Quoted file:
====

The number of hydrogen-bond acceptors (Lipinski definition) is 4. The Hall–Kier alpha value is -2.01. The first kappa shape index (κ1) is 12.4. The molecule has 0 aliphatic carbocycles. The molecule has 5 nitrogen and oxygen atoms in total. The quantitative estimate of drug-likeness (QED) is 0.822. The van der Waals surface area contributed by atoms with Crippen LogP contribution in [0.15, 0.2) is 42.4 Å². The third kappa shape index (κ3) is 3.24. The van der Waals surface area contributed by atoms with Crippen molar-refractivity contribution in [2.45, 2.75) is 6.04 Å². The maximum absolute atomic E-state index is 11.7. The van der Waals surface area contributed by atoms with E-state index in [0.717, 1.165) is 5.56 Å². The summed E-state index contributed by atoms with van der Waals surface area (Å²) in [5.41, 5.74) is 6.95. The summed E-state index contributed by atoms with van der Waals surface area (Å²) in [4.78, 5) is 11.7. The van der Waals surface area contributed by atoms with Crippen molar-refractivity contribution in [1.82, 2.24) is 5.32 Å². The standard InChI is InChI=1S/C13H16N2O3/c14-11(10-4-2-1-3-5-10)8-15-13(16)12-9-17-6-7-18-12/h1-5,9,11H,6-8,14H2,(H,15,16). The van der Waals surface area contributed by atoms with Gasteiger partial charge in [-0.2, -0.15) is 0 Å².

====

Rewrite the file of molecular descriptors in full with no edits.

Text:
The number of hydrogen-bond acceptors (Lipinski definition) is 4. The Hall–Kier alpha value is -2.01. The first kappa shape index (κ1) is 12.4. The molecule has 0 aliphatic carbocycles. The molecule has 5 nitrogen and oxygen atoms in total. The quantitative estimate of drug-likeness (QED) is 0.822. The van der Waals surface area contributed by atoms with Crippen LogP contribution in [0.15, 0.2) is 42.4 Å². The third kappa shape index (κ3) is 3.24. The van der Waals surface area contributed by atoms with Crippen molar-refractivity contribution in [2.45, 2.75) is 6.04 Å². The maximum absolute atomic E-state index is 11.7. The van der Waals surface area contributed by atoms with E-state index in [0.717, 1.165) is 5.56 Å². The summed E-state index contributed by atoms with van der Waals surface area (Å²) in [5.41, 5.74) is 6.95. The summed E-state index contributed by atoms with van der Waals surface area (Å²) in [4.78, 5) is 11.7. The van der Waals surface area contributed by atoms with Crippen molar-refractivity contribution in [1.82, 2.24) is 5.32 Å². The standard InChI is InChI=1S/C13H16N2O3/c14-11(10-4-2-1-3-5-10)8-15-13(16)12-9-17-6-7-18-12/h1-5,9,11H,6-8,14H2,(H,15,16). The van der Waals surface area contributed by atoms with Gasteiger partial charge in [-0.2, -0.15) is 0 Å².